A judge will begin deciding today what evidence jurors will hear in upcoming months about Robert Blake, his slain wife and what led authorities to charge him with her murder.
Los Angeles County Superior Court Judge Darlene E. Schempp will rule on more than a dozen pretrial motions that have been filed by prosecutors and defense attorneys. The motions seek to exclude everything from a secretly taped recording of an angry telephone conversation between the actor and his wife, Bonny Lee Bakley, to nude photographs that Bakley used to solicit money from thousands of lonely men through personal ads.
Those rulings, made before the first juror is seated, are crucial to both the prosecution and defense as lawyers try to focus on the theories, evidence and witnesses to be presented at trial, legal experts agree.
"Many cases are won or lost on who is successful on the motions," criminal defense lawyer James E. Blatt of Encino said.
Blake, best known as the streetwise detective in the 1970s television series "Baretta" and as killer Perry Smith in the movie "In Cold Blood," could face life in prison without parole in the May 4, 2001, fatal shooting of his wife. Prosecutors allege that he solicited two former stuntmen to kill Bakley and when both refused did it himself.
The 70-year-old actor has pleaded not guilty. He was released from Los Angeles County Jail last year on a $1.5-million bond.
Without definitive forensic evidence linking Blake to the murder weapon, Deputy Los Angeles County Dist. Attys. Patrick R. Dixon and Shellie L. Samuels will present a largely circumstantial case. They will allege that the actor despised Bakley so much that he fatally shot her in his parked car near the Studio City restaurant where they had dined.
Jury selection is set to begin Feb. 17 in Van Nuys.
Laurie Levenson, a former federal prosecutor who teaches criminal evidence at Loyola Law School, said prosecutors, in filing pretrial motions, want the judge to throw out defense theories that could weaken their chances of winning a guilty verdict.
Prosecutors, for example, asked the judge to bar defense lawyer Thomas A. Mesereau Jr. from suggesting in court that someone other than Blake might have killed Bakley, unless they "can be directly linked to the crime itself."
Since her death, defense lawyers have said that Bakley, 44, scammed so many men over the years that any one of them would have had motive to kill her.
"It's damage control -- to limit what the other side will present," Levenson said.
But Samuels said she is "trying to prevent the defense from putting on frivolous defenses that do not meet legal requirements."
Blake's lawyers want to limit potentially incriminating evidence. They asked the judge to exclude extensive testimony about the role of Blake's ex-handyman, Earle S. Caldwell, who had been charged in an alleged plot to kill Bakley and bury her body in the desert.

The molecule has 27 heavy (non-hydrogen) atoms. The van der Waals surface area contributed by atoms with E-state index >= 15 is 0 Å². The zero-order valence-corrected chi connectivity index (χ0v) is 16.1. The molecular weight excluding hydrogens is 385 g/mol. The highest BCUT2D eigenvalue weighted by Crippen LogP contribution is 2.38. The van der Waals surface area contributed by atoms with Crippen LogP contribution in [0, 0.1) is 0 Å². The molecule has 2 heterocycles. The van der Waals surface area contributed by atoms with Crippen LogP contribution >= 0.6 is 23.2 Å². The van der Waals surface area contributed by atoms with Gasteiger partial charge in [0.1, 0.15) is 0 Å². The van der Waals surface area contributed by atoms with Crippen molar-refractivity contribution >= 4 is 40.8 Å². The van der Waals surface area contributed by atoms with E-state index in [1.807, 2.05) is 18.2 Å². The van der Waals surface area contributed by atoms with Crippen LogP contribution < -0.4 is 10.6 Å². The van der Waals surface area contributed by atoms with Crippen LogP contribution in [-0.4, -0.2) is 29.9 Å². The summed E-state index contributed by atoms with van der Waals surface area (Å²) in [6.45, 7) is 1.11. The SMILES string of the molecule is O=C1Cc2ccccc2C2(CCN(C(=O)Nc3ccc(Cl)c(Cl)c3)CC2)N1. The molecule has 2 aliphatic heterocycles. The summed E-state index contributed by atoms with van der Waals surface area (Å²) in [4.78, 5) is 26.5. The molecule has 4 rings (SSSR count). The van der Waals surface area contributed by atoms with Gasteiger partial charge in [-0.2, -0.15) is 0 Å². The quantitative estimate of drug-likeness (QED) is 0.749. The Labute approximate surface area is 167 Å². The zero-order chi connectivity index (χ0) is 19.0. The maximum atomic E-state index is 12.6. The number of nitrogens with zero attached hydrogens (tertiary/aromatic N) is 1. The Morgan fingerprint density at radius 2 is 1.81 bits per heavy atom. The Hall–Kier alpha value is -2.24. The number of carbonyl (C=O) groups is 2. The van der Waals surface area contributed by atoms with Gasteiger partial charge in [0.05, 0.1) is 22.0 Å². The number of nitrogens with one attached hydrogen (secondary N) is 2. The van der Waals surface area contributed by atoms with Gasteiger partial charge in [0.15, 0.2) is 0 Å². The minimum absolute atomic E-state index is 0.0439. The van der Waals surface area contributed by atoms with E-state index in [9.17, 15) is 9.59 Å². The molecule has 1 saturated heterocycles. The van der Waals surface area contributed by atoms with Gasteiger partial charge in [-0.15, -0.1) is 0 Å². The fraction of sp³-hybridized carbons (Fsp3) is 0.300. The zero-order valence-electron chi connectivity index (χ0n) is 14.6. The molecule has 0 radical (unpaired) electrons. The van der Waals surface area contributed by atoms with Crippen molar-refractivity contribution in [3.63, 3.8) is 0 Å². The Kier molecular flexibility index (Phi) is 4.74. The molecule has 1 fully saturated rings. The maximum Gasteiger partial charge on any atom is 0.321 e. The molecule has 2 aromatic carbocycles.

The judge dismissed the conspiracy to commit murder charge against Caldwell last year, and Mesereau said prosecutors should not be allowed to present the evidence in that matter.
Former prosecutor Peter Korn said lawyers aren't required to flag expected legal issues in motions filed before the trial begins, but doing so can offer strategic advantages.
"Lawyers are trying to set the parameters of the case in advance of starting trial," said Korn, who now is a criminal defense lawyer in Tarzana.
They also are trying to get a sneak preview of opposing counsel's trial strategy, what evidence and theories they plan to introduce, he said.
Prosecutors tipped their hand last week in response to defense motions, saying a number were moot because they did not plan to introduce evidence that Blake's lawyers were seeking to exclude.
Included were statements that Bakley allegedly made to her sister and two friends about her fear that Blake would kill her. According to court documents, Bakley told one friend that Blake said he "had a bullet with her name on it."
But Korn said that no matter how much is barred from the trial, jurors in a high-profile case like this one usually know more about the case than will ever be presented to them in court.
"It's interesting that attorneys in this legal battle are arguing over what materials will come in [as evidence in the case] when, in fact, the vast majority of jurors know the materials they are fighting about" through media accounts, he said.
One of the most disputed pieces of physical evidence, the recorded telephone conversation between Blake and Bakley, has been widely played in the media.
In the undated tape, Blake, without raising his voice, accuses Bakley of telling "vicious" lies, begs her to get an abortion and vows to "never forget" that she had deliberately gotten pregnant, the very thing he said she knew "terrified" him.
"The recording at issue, on which defendant Blake expresses his enduring hatred for victim Bakley, is as relevant as evidence gets," prosecutors said in their motion.